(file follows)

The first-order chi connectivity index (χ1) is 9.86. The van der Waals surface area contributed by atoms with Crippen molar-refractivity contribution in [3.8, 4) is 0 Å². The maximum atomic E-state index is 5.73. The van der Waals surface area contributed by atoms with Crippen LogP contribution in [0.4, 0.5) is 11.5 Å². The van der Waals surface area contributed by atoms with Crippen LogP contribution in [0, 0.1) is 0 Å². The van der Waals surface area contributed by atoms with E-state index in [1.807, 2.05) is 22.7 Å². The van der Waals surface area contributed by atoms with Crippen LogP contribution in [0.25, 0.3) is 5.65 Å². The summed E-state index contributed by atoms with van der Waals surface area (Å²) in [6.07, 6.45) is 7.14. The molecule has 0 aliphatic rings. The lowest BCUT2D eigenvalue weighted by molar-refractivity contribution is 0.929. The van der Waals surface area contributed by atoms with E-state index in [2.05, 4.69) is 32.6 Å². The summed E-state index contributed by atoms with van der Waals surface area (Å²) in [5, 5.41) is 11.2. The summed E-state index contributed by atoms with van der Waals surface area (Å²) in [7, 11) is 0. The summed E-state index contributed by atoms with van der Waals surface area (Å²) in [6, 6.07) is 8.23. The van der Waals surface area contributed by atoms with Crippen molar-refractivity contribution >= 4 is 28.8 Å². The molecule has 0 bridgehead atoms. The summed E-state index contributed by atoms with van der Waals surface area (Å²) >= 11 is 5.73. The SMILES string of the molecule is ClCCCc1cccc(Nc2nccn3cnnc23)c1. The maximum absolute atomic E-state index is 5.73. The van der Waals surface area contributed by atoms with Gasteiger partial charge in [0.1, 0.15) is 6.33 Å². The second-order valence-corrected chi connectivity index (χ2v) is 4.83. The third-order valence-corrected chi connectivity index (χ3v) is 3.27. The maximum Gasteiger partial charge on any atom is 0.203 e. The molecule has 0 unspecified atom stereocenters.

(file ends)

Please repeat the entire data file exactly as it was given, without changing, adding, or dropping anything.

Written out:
The first-order chi connectivity index (χ1) is 9.86. The van der Waals surface area contributed by atoms with Crippen molar-refractivity contribution in [3.8, 4) is 0 Å². The maximum atomic E-state index is 5.73. The van der Waals surface area contributed by atoms with Crippen LogP contribution in [0.4, 0.5) is 11.5 Å². The van der Waals surface area contributed by atoms with Crippen LogP contribution in [0, 0.1) is 0 Å². The van der Waals surface area contributed by atoms with E-state index in [1.807, 2.05) is 22.7 Å². The van der Waals surface area contributed by atoms with Crippen LogP contribution in [0.25, 0.3) is 5.65 Å². The summed E-state index contributed by atoms with van der Waals surface area (Å²) in [6.07, 6.45) is 7.14. The molecule has 0 aliphatic rings. The lowest BCUT2D eigenvalue weighted by molar-refractivity contribution is 0.929. The van der Waals surface area contributed by atoms with E-state index in [2.05, 4.69) is 32.6 Å². The summed E-state index contributed by atoms with van der Waals surface area (Å²) in [5, 5.41) is 11.2. The summed E-state index contributed by atoms with van der Waals surface area (Å²) in [7, 11) is 0. The summed E-state index contributed by atoms with van der Waals surface area (Å²) in [6, 6.07) is 8.23. The van der Waals surface area contributed by atoms with Crippen molar-refractivity contribution >= 4 is 28.8 Å². The molecule has 0 bridgehead atoms. The summed E-state index contributed by atoms with van der Waals surface area (Å²) >= 11 is 5.73. The SMILES string of the molecule is ClCCCc1cccc(Nc2nccn3cnnc23)c1. The maximum absolute atomic E-state index is 5.73. The van der Waals surface area contributed by atoms with Gasteiger partial charge in [0.1, 0.15) is 6.33 Å². The second-order valence-corrected chi connectivity index (χ2v) is 4.83. The third-order valence-corrected chi connectivity index (χ3v) is 3.27. The maximum Gasteiger partial charge on any atom is 0.203 e. The molecule has 0 unspecified atom stereocenters.